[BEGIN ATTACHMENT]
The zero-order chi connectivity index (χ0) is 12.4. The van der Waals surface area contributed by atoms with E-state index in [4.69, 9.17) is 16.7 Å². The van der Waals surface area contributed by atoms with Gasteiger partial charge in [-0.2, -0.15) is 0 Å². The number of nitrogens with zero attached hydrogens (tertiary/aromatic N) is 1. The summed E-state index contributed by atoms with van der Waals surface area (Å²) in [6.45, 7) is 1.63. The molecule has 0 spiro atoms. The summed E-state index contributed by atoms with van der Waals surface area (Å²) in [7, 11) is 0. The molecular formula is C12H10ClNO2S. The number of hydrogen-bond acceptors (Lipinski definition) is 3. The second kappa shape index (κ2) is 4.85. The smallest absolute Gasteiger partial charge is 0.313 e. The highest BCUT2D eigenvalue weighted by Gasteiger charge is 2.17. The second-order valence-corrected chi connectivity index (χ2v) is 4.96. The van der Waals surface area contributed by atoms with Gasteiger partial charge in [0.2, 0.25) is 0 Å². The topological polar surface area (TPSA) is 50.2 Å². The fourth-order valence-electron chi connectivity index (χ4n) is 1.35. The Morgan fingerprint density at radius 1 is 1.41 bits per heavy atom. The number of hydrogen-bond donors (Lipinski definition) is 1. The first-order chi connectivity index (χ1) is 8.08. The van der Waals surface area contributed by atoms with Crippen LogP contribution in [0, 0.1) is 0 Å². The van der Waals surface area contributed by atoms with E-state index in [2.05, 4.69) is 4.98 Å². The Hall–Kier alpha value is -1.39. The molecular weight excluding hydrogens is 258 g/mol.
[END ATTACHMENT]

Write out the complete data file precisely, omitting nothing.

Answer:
The zero-order chi connectivity index (χ0) is 12.4. The van der Waals surface area contributed by atoms with E-state index in [4.69, 9.17) is 16.7 Å². The van der Waals surface area contributed by atoms with Gasteiger partial charge in [-0.2, -0.15) is 0 Å². The number of nitrogens with zero attached hydrogens (tertiary/aromatic N) is 1. The summed E-state index contributed by atoms with van der Waals surface area (Å²) in [6.45, 7) is 1.63. The molecule has 0 spiro atoms. The summed E-state index contributed by atoms with van der Waals surface area (Å²) in [7, 11) is 0. The molecular formula is C12H10ClNO2S. The number of hydrogen-bond acceptors (Lipinski definition) is 3. The second kappa shape index (κ2) is 4.85. The smallest absolute Gasteiger partial charge is 0.313 e. The highest BCUT2D eigenvalue weighted by Gasteiger charge is 2.17. The second-order valence-corrected chi connectivity index (χ2v) is 4.96. The van der Waals surface area contributed by atoms with Gasteiger partial charge in [0.2, 0.25) is 0 Å². The topological polar surface area (TPSA) is 50.2 Å². The fourth-order valence-electron chi connectivity index (χ4n) is 1.35. The Morgan fingerprint density at radius 1 is 1.41 bits per heavy atom. The number of hydrogen-bond donors (Lipinski definition) is 1. The first-order chi connectivity index (χ1) is 8.08. The van der Waals surface area contributed by atoms with Crippen LogP contribution in [0, 0.1) is 0 Å². The van der Waals surface area contributed by atoms with E-state index in [2.05, 4.69) is 4.98 Å². The Hall–Kier alpha value is -1.39. The molecular weight excluding hydrogens is 258 g/mol.